Construction industry forecast need for more apprentices
- Published on Monday 27 April, 2015
- 7 min. to read
With the Future Forecasts: Construction and Property Services Skills report and the Construction and Property Services Industry Skills Council (CPSISC) e-scan predicting an upturn in the construction market, your business will need to be agile enough to take advantage of new projects.
According to the e-scan, the lower interest rates and incentives to buy new homes, established house prices, auction clearance rates, and new dwellings approvals have all grown strongly recently, and suggest a pick-up in investment in coming months. It says that finance commitments for new dwellings are now 12.4 per cent higher than a year ago and building approvals have improved noticeably from their trough in early 2012. The e-scan goes further in predicting an increase in the number of infrastructure projects, particularly because the Federal Treasurer is seeking to launch a national construction program (with spotlight on red tape) to underpin national growth over the next few years.
On the flip side, the Master Builders Australia report on national availability of labour, provides a good picture of the difficulty in finding skilled labour. This means it is getting tougher for businesses to ensure they are structured appropriately.
Interestingly, the report indicates the difficulty in finding support office staff is quite high – prompting me to again promote the value of business traineeships.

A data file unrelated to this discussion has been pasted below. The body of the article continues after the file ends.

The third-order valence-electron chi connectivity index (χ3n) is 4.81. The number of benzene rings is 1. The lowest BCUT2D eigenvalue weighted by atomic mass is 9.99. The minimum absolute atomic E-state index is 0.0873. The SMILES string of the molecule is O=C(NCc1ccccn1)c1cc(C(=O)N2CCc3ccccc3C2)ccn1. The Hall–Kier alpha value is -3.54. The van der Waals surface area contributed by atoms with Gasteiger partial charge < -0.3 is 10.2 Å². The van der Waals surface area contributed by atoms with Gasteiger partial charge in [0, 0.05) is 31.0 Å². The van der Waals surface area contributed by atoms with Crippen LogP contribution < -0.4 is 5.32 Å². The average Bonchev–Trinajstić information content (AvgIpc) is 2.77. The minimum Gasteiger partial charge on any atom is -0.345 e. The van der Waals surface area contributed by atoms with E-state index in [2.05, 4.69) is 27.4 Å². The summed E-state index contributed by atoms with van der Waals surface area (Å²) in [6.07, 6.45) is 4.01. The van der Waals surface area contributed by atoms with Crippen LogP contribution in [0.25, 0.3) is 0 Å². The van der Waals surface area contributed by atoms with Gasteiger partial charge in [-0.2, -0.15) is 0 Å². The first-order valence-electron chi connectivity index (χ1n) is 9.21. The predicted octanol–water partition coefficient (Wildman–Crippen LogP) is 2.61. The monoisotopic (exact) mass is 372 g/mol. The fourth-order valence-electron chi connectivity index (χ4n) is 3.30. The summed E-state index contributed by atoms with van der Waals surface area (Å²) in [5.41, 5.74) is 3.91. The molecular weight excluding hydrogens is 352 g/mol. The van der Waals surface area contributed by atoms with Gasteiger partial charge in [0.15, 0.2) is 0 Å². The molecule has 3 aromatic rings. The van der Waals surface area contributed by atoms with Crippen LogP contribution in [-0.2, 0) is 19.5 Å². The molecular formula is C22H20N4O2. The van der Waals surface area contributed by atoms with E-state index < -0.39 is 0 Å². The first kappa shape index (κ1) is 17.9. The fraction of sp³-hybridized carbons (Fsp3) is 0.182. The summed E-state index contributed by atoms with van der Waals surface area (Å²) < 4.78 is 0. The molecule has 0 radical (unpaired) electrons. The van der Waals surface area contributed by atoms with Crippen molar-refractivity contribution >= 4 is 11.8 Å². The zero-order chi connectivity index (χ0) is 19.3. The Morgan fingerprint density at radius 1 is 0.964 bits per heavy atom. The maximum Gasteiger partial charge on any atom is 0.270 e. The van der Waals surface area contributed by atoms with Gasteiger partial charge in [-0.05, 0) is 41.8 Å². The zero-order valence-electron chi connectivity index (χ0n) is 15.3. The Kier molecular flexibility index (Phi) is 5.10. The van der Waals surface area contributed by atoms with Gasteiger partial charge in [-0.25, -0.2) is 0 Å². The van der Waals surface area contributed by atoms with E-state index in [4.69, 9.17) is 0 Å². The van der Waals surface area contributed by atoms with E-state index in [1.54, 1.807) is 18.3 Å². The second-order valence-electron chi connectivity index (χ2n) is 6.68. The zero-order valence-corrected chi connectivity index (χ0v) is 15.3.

The e-scan reiterates its 2013 emphasis on the need to replace skilled, older workers – and this in turn puts pressure on businesses to invest time in bringing young people up to speed.
It means the younger worker will not provide as big a return on investment, or as quickly, as a fully qualified or 4th year apprentice in the short term, but the longer we put off employing younger apprentices, the worse it will become in having fully qualified workers available.
So given the difficulty in finding skilled labour, what should a business be doing differently – or more of?
Over the last 31 years our experience is that the media businesses use to attract prospective apprentices to job vacancies has changed – except the most successful way – through personal contacts and referrals. And the way job seekers are finding out about work, is also through personal contacts – just using a different media.
In a recent survey of the apprentices we employ and place with businesses across Australia, most young people are still saying they just don’t read print news – but they do use their networks to help them decide on their career.
Peer endorsement is really important and can affect the number of applicants you are getting for your job vacancies.
35.56% of our own apprentices use Facebook all the time; 25.94% are using it often. On top of this, there are all the other social media networks with different levels of popularity. Social networking is the basis for their peer endorsement.
The UK Commission for Employment and Skills published in November 2014 provides insight into the thoughts and behaviour of over 18,000 employers across the UK as they make decisions about how to engage with training providers, schools, colleges and individuals in the wider skills system, to get the skills they need.